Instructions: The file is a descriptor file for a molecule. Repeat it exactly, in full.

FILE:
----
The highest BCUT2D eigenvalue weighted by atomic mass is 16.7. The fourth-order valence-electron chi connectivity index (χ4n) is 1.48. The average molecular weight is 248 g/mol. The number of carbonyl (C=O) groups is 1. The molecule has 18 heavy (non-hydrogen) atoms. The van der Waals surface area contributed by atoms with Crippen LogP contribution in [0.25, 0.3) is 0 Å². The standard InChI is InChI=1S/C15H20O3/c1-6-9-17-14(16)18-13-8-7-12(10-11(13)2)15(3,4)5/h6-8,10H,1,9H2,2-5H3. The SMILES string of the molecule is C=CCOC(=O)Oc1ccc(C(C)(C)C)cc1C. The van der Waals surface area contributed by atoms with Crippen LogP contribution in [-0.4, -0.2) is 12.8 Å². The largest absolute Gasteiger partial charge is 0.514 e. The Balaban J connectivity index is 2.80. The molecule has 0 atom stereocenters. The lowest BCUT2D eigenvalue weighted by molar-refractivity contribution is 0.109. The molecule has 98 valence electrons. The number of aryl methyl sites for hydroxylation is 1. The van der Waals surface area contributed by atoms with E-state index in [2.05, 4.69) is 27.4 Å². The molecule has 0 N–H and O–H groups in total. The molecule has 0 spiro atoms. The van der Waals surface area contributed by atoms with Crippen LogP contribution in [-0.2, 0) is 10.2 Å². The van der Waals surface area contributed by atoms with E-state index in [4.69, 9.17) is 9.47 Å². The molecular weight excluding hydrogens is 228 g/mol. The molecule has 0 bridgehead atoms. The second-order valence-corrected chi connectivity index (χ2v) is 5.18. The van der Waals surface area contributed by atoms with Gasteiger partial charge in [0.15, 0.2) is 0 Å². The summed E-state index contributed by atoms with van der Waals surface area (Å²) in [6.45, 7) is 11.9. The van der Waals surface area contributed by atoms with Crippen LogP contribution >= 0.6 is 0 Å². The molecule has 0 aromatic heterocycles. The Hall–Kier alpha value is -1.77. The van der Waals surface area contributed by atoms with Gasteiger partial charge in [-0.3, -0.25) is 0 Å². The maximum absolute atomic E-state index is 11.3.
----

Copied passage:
The highest BCUT2D eigenvalue weighted by atomic mass is 16.7. The fourth-order valence-electron chi connectivity index (χ4n) is 1.48. The average molecular weight is 248 g/mol. The number of carbonyl (C=O) groups is 1. The molecule has 18 heavy (non-hydrogen) atoms. The van der Waals surface area contributed by atoms with Crippen LogP contribution in [0.25, 0.3) is 0 Å². The standard InChI is InChI=1S/C15H20O3/c1-6-9-17-14(16)18-13-8-7-12(10-11(13)2)15(3,4)5/h6-8,10H,1,9H2,2-5H3. The SMILES string of the molecule is C=CCOC(=O)Oc1ccc(C(C)(C)C)cc1C. The van der Waals surface area contributed by atoms with Crippen LogP contribution in [-0.4, -0.2) is 12.8 Å². The largest absolute Gasteiger partial charge is 0.514 e. The Balaban J connectivity index is 2.80. The molecule has 0 atom stereocenters. The lowest BCUT2D eigenvalue weighted by molar-refractivity contribution is 0.109. The molecule has 98 valence electrons. The number of aryl methyl sites for hydroxylation is 1. The van der Waals surface area contributed by atoms with E-state index in [2.05, 4.69) is 27.4 Å². The molecule has 0 N–H and O–H groups in total. The molecule has 0 spiro atoms. The van der Waals surface area contributed by atoms with Crippen LogP contribution in [-0.2, 0) is 10.2 Å². The van der Waals surface area contributed by atoms with E-state index in [4.69, 9.17) is 9.47 Å². The molecular weight excluding hydrogens is 228 g/mol. The molecule has 0 bridgehead atoms. The second-order valence-corrected chi connectivity index (χ2v) is 5.18. The van der Waals surface area contributed by atoms with Gasteiger partial charge in [0.15, 0.2) is 0 Å². The summed E-state index contributed by atoms with van der Waals surface area (Å²) in [6.45, 7) is 11.9. The van der Waals surface area contributed by atoms with Crippen LogP contribution >= 0.6 is 0 Å². The molecule has 0 aromatic heterocycles. The Hall–Kier alpha value is -1.77. The van der Waals surface area contributed by atoms with Gasteiger partial charge in [-0.3, -0.25) is 0 Å². The maximum absolute atomic E-state index is 11.3.